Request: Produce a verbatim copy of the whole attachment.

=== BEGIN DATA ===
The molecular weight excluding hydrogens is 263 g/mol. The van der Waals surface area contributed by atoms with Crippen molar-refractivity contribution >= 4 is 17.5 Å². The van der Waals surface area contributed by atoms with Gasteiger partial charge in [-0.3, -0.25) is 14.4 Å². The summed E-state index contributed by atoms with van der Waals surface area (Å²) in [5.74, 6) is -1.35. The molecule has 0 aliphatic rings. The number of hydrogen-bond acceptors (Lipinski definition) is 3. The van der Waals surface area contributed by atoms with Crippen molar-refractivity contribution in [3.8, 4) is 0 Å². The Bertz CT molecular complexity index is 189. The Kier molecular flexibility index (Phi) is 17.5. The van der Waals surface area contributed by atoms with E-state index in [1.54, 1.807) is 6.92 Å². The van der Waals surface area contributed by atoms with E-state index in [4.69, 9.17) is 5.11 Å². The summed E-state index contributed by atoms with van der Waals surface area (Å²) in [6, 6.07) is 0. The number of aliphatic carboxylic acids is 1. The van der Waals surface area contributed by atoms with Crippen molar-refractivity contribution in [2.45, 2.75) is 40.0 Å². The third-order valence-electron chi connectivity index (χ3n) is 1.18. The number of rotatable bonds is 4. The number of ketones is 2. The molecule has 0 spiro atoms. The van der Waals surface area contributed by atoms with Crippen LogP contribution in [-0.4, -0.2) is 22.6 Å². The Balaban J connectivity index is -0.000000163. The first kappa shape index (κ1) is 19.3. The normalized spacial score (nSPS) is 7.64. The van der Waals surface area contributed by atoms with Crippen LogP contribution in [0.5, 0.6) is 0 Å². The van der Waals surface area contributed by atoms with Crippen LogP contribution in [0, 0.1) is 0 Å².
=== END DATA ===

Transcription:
The molecular weight excluding hydrogens is 263 g/mol. The van der Waals surface area contributed by atoms with Crippen molar-refractivity contribution >= 4 is 17.5 Å². The van der Waals surface area contributed by atoms with Gasteiger partial charge in [-0.3, -0.25) is 14.4 Å². The summed E-state index contributed by atoms with van der Waals surface area (Å²) in [5.74, 6) is -1.35. The molecule has 0 aliphatic rings. The number of hydrogen-bond acceptors (Lipinski definition) is 3. The van der Waals surface area contributed by atoms with Crippen molar-refractivity contribution in [3.8, 4) is 0 Å². The Bertz CT molecular complexity index is 189. The Kier molecular flexibility index (Phi) is 17.5. The van der Waals surface area contributed by atoms with E-state index in [1.54, 1.807) is 6.92 Å². The van der Waals surface area contributed by atoms with E-state index in [4.69, 9.17) is 5.11 Å². The summed E-state index contributed by atoms with van der Waals surface area (Å²) in [6, 6.07) is 0. The number of aliphatic carboxylic acids is 1. The van der Waals surface area contributed by atoms with Crippen molar-refractivity contribution in [2.45, 2.75) is 40.0 Å². The third-order valence-electron chi connectivity index (χ3n) is 1.18. The number of rotatable bonds is 4. The number of ketones is 2. The molecule has 0 spiro atoms. The van der Waals surface area contributed by atoms with Crippen LogP contribution in [-0.4, -0.2) is 22.6 Å². The Balaban J connectivity index is -0.000000163. The first kappa shape index (κ1) is 19.3. The normalized spacial score (nSPS) is 7.64. The van der Waals surface area contributed by atoms with Crippen LogP contribution in [0.5, 0.6) is 0 Å². The van der Waals surface area contributed by atoms with Crippen LogP contribution in [0, 0.1) is 0 Å².